Refugee Shelter

I am an ID student at Purdue University and I am focusing my thesis on refugee shelter. My goal is to design a collapsible shelter that can be easily deployed all over the world. Something that can be shipped flat and assembled with few or no tools. When it is no longer needed, it can be dismantled, packed flat again, and moved to the next disaster area. I want to create a base unit that can be adapted to different climates and terrains. This unit can serve as a very basic shelter but, also have the capabilities to upgrade and implement modern infrastructure(i.e. solar power, running water, etc). I will also explore the possibility of having modular and stackable structures. Many alternative housing solutions deal with small scale but can’t cope with large scale displaced populations. My aim is to design a system that addresses the needs of large amounts of displaced people.

Does anyone have comments, suggestions, or ideas for research?

I would say start with researching normal backpacking and camping tent. All of these can be easily erected with no tools. they are also light weight, collapse flat, and moved from place to place. You also will want to do some research on simple desasters and what the challenges are. I’m sure they all differ.

I like where you’re going with this. I know there are dog kennels out there that are flat-packed, and then to assemble them, the roof of the kennel is lifted, sides are put in to support the structure, and everything snaps together. That might give you something to go off of.

Good luck!

My advice is, which is what I will say to everyone, don’t start by looking at what objects there are out there. Start by really understanding what happens during such disastrous events, then find the best thing to solve their problems. Perhaps you will find that it’s not a shelter that they really need. Maybe it’s something else.

Also, it’s not just refugees. As you mentioned, you want it to be shipped flat, so logistics is important. Cultural communication is important too. Usually, the aid comes from the outside, so it’s important to help those outside aid understand local cultural needs in order to carry out their duties most effectively. In another words, you have to think of your scenario as a collective one, not how one product will work for one individual.

The quickest, most effective and convenient thing you can do now is to use various events as case studies. The New Orleans hurricane and flood, Sumatra earthquake and tsunami, tornadoes in the mid west, civil wars, disease outbreaks in Africa and parts of Asia. Every of those events is unique, and mostly commonly, refugees don’t just need a shelter for weeks. They need it for years. From my observation, the more developed the society is, the longer they will need the shelters, because the complicated administration infrastructure does not allow them to simply build a new home as they wish. They will often need to wait for funds to be approved and so on, which can take years.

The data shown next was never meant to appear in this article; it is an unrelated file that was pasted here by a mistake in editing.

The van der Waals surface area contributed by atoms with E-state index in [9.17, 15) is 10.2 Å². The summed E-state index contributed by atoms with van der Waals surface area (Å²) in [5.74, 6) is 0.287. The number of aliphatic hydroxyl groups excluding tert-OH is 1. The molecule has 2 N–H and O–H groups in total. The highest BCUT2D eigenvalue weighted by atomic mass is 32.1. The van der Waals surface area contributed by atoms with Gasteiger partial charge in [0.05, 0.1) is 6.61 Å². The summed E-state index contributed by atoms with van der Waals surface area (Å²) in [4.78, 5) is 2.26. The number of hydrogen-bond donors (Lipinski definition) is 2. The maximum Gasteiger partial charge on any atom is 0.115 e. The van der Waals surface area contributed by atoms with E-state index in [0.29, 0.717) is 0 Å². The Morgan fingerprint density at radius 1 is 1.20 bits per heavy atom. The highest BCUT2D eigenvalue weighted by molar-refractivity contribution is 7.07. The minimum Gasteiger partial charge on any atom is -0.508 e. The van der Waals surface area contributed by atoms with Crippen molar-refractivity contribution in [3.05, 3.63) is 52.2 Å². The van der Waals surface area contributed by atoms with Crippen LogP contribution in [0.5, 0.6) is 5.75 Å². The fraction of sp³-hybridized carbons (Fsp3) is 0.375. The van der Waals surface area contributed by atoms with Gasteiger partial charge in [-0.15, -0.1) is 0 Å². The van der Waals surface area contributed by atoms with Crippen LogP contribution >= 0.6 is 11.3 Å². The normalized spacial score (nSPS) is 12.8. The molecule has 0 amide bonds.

Another thing I would focus on is, how do you help people to get to that centralized location where you will be sending your products to?

You should also look at this organization “Architecture for Humanity” and analyze how they operate. First, every project they work on is unique, so in order to create a sustainable structure, they have to design and build it locally, so they don’t have a pre-fab solution at all. It’s also important to study how they carry out their projects. Very often they let the local opinions lead them in their designs, therefore it’s little about the designer and all about the community. So it’s not about what you want, which is also why I mentioned that it may not be a shelter that these people really need.

There are way too many people out there who think they know what the world needs, then end up creating nothing more than a gadget that only works on someone’s design blog. You have picked a very specific target group, so it shouldn’t be hard for you to focus on the right research direction. A lot of people have volunteered in various disaster relief events. I am sure it’s not hard to find them. So hunt them down and interview them. You may even be able to contact the refugees too. Even when you live in North America, you may not be as distant from refugees as you would expect.

maybe look at a flat patern made out of that plastic cardboard material they make political campaign signs out of. if you can develop a system where that could be water proof, that might be your ticket right there. light weight, folds flat, but the cost of the plastic may be too much cuz of oil costs. you can also try Tyvek. Good luck, post some pics when youre done please, you’ve sparked my interest.
EB